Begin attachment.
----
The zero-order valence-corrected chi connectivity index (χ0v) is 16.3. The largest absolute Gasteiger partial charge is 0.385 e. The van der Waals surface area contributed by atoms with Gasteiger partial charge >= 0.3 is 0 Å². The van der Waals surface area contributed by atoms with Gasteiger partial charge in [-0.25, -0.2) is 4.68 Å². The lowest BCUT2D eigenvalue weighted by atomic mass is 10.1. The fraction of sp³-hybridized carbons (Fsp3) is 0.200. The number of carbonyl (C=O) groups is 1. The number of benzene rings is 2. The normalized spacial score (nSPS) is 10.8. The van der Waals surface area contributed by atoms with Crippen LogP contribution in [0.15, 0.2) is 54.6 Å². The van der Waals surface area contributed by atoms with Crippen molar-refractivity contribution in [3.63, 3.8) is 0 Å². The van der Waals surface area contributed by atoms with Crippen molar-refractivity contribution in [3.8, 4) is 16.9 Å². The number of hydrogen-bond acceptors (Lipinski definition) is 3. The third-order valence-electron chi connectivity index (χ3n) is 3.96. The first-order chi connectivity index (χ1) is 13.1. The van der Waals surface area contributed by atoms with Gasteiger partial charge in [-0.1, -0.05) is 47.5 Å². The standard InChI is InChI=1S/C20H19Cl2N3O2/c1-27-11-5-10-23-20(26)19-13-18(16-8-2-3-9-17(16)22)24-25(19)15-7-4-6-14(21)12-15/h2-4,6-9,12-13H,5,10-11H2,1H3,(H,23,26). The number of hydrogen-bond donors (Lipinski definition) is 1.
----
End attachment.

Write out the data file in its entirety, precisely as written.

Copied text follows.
The zero-order valence-corrected chi connectivity index (χ0v) is 16.3. The largest absolute Gasteiger partial charge is 0.385 e. The van der Waals surface area contributed by atoms with Gasteiger partial charge >= 0.3 is 0 Å². The van der Waals surface area contributed by atoms with Gasteiger partial charge in [-0.25, -0.2) is 4.68 Å². The lowest BCUT2D eigenvalue weighted by atomic mass is 10.1. The fraction of sp³-hybridized carbons (Fsp3) is 0.200. The number of carbonyl (C=O) groups is 1. The number of benzene rings is 2. The normalized spacial score (nSPS) is 10.8. The van der Waals surface area contributed by atoms with Crippen LogP contribution in [0.15, 0.2) is 54.6 Å². The van der Waals surface area contributed by atoms with Crippen molar-refractivity contribution in [3.63, 3.8) is 0 Å². The van der Waals surface area contributed by atoms with Crippen molar-refractivity contribution in [3.8, 4) is 16.9 Å². The number of hydrogen-bond acceptors (Lipinski definition) is 3. The third-order valence-electron chi connectivity index (χ3n) is 3.96. The first-order chi connectivity index (χ1) is 13.1. The van der Waals surface area contributed by atoms with Gasteiger partial charge in [-0.1, -0.05) is 47.5 Å². The standard InChI is InChI=1S/C20H19Cl2N3O2/c1-27-11-5-10-23-20(26)19-13-18(16-8-2-3-9-17(16)22)24-25(19)15-7-4-6-14(21)12-15/h2-4,6-9,12-13H,5,10-11H2,1H3,(H,23,26). The number of hydrogen-bond donors (Lipinski definition) is 1.